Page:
1. Bike around. O Bharat ke tourist log, get off your lazy asses. Learn from our foreign brethren, cycling around the ruins. Biking is cheap, quicker than walking and good for all that weight you put on during Diwali. It’s a buy one, get three free offer; you’d be an idiot to let it go.
2. Take a dip in the Tungabhadra. You would probably have come in the morning bus, and by lunchtime, you are tired and sweaty with all the culture you’ve been soaking in. Take a dip in the Tungabhadra river near the Virupaksha temple, cleanse away all that grime, both physical and mental. Just remember, this is not a bathroom. Don’t bring soap and shampoo and start off like they do on the banks of the Ganga.
3. Rest. Relax. Apart from a handful of shops near the temple, there is nothing “towny” about this place. No disco, no pub, no idiot neighbor blasting Dhinka Chika from his stereo system. A night in one of the bamboo huts of the guesthouses, in the middle of the paddy fields, with crickets for company, will do wonders for those high stress levels.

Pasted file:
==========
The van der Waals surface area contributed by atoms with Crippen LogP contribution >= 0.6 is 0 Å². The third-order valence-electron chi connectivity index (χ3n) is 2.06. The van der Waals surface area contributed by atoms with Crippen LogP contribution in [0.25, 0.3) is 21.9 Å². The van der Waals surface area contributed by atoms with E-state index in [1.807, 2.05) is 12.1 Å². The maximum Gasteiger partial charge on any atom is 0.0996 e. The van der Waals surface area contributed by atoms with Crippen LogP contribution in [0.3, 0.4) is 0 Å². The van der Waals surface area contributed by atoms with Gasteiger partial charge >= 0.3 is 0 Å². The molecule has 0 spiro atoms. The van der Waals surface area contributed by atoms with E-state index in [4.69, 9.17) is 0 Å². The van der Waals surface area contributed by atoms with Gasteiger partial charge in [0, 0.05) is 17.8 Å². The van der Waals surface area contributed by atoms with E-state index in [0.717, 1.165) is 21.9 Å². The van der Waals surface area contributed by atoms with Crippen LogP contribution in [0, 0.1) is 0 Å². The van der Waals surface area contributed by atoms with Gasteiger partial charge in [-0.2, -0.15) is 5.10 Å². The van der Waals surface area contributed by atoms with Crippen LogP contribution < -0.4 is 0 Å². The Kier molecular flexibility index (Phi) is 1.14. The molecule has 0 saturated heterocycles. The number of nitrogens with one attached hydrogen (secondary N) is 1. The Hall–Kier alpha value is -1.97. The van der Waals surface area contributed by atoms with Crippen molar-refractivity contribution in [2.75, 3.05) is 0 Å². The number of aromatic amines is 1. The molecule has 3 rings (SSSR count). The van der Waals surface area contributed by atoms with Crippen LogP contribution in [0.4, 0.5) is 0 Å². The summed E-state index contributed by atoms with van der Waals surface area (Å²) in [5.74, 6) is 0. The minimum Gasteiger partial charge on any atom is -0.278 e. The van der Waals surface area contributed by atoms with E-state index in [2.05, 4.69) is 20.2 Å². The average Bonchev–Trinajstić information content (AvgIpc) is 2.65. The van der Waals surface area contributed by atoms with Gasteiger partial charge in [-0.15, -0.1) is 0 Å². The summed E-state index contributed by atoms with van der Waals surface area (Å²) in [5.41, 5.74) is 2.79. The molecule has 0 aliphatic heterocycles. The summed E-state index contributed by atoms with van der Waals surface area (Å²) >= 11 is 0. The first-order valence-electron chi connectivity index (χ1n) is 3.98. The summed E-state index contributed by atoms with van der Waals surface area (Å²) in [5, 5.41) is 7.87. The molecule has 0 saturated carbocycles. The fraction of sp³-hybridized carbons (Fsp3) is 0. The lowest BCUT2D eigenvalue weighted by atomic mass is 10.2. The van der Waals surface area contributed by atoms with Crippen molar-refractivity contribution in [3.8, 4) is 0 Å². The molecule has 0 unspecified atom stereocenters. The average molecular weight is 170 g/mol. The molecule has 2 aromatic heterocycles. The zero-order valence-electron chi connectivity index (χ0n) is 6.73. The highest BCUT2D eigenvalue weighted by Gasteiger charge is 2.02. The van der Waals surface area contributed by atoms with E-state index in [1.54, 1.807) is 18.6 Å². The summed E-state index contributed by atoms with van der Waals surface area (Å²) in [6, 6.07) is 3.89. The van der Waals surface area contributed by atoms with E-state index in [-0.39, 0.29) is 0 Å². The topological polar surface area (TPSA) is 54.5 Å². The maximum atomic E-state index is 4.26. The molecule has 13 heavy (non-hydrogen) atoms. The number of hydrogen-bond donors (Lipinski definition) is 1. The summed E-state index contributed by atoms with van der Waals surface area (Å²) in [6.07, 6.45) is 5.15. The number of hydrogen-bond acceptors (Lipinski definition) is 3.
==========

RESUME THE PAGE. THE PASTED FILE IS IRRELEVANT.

4. See the sunset. We missed this, as we were on a one-day trip, but I’ve been told that the sight of a sunset from atop one of the rocky hills is a breathtaking one.
5. Visit Anegundi. If you are staying in Hampi for more than a day, take a ferry across the river to Anegundi, the capital of Vijayanagara before Hampi. Of course there is the requisite dosage of history and heritage, but you can also get a flavor of the modern with the handicrafts being sold at the shops set up by the Kishkinda Trust.
Have you been to Hampi? How did you get off the beaten track?